Crude oil train derailments are occurring with alarming regularity in North America, and this trend is likely to continue. Advances in methods of extracting oil from shale formations in North Dakota and Canada have led to a dramatic surge in North American oil production. With gaps in the pipeline network connecting production facilities to U.S. oil refineries, producers are relying on rail carriers to transport significant amounts of crude oil to meet this new demand. U.S. freight railroads have carried more than 400,000 carloads of crude oil in 2013 compared to 9,500 carloads in 2008. With this level of crude oil transport continuing for the foreseeable future, it is critical that local officials prepare to respond to these types of incidents.

hazardsignHigher Flammability of Bakken Shale Oil
Bakken Shale Oil is more volatile than other crude oil, increasing the probability of incidents we have seen in Quebec, Alabama, North Dakota, New York, Pennsylvania, and now Virginia. Read the rest of this entry »

Protecting Our Armed Forces Critical Infrastructure: Prioritize Patriot

March 14th, 2014

Author:  Maj. Gen. Richard Rowe, US Army (Ret.), IEM Vice President of Response and Defense

Reprinted from The Hill

patriotJust 50 years ago, theater missile defenses arrayed our nation’s capital.  Since then, we were able to close down the homeland Nike Hercules sites. And for the past 13 years, we have dealt with specific 9-11 type threats by way of air and ground based alert interceptor aircraft and selected deployment of limited short-range air defense capabilities based upon specific threat assessments.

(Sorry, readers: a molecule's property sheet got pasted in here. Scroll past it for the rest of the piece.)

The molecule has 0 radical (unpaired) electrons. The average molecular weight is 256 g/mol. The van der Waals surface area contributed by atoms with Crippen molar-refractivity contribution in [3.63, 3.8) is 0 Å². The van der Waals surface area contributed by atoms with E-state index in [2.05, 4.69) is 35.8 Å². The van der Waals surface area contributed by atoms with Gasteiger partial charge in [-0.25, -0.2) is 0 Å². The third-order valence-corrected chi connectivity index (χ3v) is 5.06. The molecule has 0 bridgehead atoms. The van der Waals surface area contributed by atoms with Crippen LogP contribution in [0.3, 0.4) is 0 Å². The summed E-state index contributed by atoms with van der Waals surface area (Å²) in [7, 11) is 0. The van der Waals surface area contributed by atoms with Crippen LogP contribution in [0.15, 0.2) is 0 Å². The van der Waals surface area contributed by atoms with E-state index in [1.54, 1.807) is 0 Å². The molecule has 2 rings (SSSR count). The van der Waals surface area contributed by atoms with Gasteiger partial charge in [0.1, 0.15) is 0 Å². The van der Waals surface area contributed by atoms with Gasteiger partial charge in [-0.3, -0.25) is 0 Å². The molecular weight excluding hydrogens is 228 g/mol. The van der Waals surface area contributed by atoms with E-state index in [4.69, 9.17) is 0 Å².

But as the Department of Defense designs our Armed Forces for the future, the joint force capabilities must continue to be responsive to our Combatant Commanders’ requirements.  That being said, today – and in the foreseeable future – combatant commanders must consider the threat from aircraft and ballistic missiles. This includes the imperative of protection that can only be provided by Patriot, THAAD, and the SM-3. Read the rest of this entry »

Common Alerting Protocol Used in Response to October 2013 Fires in Australia

December 10th, 2013

Author: Dr. Patti Aymond, Senior Scientist, IEMemergency022